High home prices hit first-time buyers harder than ever, and student loans may be part of the reason
- Home sales to first-time buyers dipped to 34 percent in 2017, the National Association of Realtors says.
- A big reason is the rise in student debt, which is crimping the finances of aspirational homeowners.
As the economy and wages improved in 2017, first-time homebuyers were finally moving back into the market — until that turned around again.
Sky-high home prices and few low-priced listings took their toll on these buyers yet again. For those who did buy, they had to pony up and pay more money for less house.
The share of sales to first-time buyers fell to 34 percent in 2017, down from 35 percent in 2016, according to the National Association of Realtors' annual Profile of Home Buyers and Sellers. That is the fourth-lowest share in the survey's 36-year history. First-time buyers historically make up closer to 40 percent of homebuyers.
The drop in buyers is, in part, due to a rise in student-loan debt. For those who did buy, 41 percent said they had student debt, up from 40 percent in 2016. The average amount of debt also increased to $29,000 from $26,000 last year.
More than half of buyers owed at least $25,000, and a sizable share said that debt delayed their saving for a down payment. And that down payment had to be larger, given the lack of affordable homes for sale.
"The dreams of many aspiring first-time buyers were unfortunately dimmed over the past year by persistent inventory shortages, which undercut their ability to become homeowners," said Realtors' chief economist Lawrence Yun.
"With the lower end of the market seeing the worst of the supply crunch, house hunters faced mounting odds in finding their first home," he said. "Multiple offers were a common occurrence, investors paying in cash had the upper hand, and prices kept climbing, which yanked home ownership out of reach for countless would-be buyers."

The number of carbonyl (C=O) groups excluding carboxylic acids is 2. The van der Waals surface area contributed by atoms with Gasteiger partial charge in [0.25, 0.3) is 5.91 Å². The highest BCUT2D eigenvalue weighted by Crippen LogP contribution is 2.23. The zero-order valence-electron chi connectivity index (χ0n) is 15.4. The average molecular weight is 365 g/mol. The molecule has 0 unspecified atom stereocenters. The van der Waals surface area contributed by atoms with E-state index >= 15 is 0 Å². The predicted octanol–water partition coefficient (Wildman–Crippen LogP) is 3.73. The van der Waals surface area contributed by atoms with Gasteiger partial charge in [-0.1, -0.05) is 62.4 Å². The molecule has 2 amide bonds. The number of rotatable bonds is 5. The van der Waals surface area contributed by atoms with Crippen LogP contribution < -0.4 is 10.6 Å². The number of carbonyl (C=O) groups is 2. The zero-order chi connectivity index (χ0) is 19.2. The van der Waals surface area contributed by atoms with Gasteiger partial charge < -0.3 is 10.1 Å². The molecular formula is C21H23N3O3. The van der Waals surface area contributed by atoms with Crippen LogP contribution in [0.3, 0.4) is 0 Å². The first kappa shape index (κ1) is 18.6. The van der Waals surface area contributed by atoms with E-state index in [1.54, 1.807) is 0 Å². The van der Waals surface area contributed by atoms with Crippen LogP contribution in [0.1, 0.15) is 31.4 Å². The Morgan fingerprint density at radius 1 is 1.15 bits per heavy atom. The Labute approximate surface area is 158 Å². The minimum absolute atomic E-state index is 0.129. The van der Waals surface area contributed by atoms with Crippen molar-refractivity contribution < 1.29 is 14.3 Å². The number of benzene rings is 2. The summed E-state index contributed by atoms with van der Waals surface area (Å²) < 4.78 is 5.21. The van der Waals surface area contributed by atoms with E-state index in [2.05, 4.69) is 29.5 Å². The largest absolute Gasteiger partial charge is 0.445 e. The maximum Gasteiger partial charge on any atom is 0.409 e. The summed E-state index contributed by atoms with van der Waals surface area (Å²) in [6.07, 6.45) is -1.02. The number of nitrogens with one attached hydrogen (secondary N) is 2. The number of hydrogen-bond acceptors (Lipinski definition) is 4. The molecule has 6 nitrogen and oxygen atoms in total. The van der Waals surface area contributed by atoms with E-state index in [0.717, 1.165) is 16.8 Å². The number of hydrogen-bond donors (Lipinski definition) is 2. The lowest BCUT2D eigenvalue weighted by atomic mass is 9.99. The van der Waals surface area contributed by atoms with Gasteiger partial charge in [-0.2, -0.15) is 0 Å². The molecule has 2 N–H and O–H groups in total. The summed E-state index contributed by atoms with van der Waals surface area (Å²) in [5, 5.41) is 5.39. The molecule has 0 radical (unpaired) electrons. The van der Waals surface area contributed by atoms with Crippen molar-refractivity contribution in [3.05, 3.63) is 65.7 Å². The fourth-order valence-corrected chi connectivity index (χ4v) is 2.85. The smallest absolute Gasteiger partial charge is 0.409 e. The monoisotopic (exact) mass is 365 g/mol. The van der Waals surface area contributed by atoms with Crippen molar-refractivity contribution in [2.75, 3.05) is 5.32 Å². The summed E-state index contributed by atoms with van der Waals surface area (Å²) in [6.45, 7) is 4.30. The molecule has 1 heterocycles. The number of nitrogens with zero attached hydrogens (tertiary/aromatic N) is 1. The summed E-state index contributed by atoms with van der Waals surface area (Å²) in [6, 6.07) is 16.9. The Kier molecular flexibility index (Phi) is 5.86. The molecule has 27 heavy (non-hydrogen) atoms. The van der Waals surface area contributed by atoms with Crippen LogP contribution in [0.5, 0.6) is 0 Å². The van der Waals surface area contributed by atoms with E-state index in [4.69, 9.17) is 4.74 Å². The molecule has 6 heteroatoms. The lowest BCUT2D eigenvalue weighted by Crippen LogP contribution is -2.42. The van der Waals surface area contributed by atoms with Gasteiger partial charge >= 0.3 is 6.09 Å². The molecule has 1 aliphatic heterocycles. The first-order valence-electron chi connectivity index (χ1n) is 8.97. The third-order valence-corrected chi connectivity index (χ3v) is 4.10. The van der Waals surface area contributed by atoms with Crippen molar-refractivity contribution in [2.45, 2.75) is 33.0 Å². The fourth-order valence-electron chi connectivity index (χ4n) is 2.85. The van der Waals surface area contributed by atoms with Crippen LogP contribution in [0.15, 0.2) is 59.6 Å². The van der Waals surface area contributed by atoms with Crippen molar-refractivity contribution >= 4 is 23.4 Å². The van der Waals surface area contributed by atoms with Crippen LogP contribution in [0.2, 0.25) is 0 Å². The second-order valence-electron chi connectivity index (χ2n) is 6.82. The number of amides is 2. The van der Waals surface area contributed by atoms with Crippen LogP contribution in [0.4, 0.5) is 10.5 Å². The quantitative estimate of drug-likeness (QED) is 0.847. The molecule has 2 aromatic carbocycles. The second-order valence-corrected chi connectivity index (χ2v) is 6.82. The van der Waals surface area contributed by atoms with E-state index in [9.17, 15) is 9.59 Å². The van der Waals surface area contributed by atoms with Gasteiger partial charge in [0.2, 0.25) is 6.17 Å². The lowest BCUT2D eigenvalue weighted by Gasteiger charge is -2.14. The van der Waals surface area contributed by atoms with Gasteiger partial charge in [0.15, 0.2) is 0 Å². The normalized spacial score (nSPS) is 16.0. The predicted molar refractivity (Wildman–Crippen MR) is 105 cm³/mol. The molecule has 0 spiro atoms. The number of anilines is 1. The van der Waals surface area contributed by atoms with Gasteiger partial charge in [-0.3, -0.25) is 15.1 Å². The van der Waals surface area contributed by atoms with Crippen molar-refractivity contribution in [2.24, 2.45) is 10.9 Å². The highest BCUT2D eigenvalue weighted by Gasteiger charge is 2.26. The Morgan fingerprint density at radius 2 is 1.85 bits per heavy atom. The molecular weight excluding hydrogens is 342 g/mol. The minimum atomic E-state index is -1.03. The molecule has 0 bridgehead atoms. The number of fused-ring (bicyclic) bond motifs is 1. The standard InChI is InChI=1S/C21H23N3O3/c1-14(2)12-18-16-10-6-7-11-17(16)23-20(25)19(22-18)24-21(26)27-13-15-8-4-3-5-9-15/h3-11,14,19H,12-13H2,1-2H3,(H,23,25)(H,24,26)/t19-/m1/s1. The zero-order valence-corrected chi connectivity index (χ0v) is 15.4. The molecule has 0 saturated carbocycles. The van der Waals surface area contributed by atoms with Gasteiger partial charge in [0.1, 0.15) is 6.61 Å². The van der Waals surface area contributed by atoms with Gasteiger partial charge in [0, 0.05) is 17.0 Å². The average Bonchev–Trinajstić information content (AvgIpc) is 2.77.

Getting less for more money
Home prices hit yet another new peak in August, at $282,000, according to Black Knight Financial Services. That happened after 64-consecutive months of annual home-price appreciation. Monthly gains, however, have been falling for the last five months.
Higher prices meant first-time buyers had a higher household income ($75,000) than a year ago ($72,000) and purchased a slightly smaller home (1,640-square-feet vs. 1,650-square-feet in 2016) that was more expensive ($190,000, compared with $182,500 in 2016).
In other words, they got less for more money. For all buyers, 42 percent paid list price or higher for their home, which is up from 40 percent a year, and at a new survey high.
Despite the higher prices, though, single women continued to gain share as buyers — 18 percent, the highest since 2011. They even bought more expensive homes despite earning less than single men. The share of single male buyers stayed at 7 percent, still below the share of unmarried couples (8 percent) for the second-straight year.
A survey released in June by the National Bureau of Economic Research found that men ages 21 to 30 had a larger decline in work hours over the last 15 years than older men or women, due to an increase in time spent playing video games. The number of women attending college is now higher than that of men and that share is rising.
While home ownership is now more expensive and saving for a down payment is harder, there is one bright note from the Realtors' report: Fewer buyers said the mortgage application and approval process was more difficult than they expected. The process is easier — unfortunately mortgage interest rates are now rising.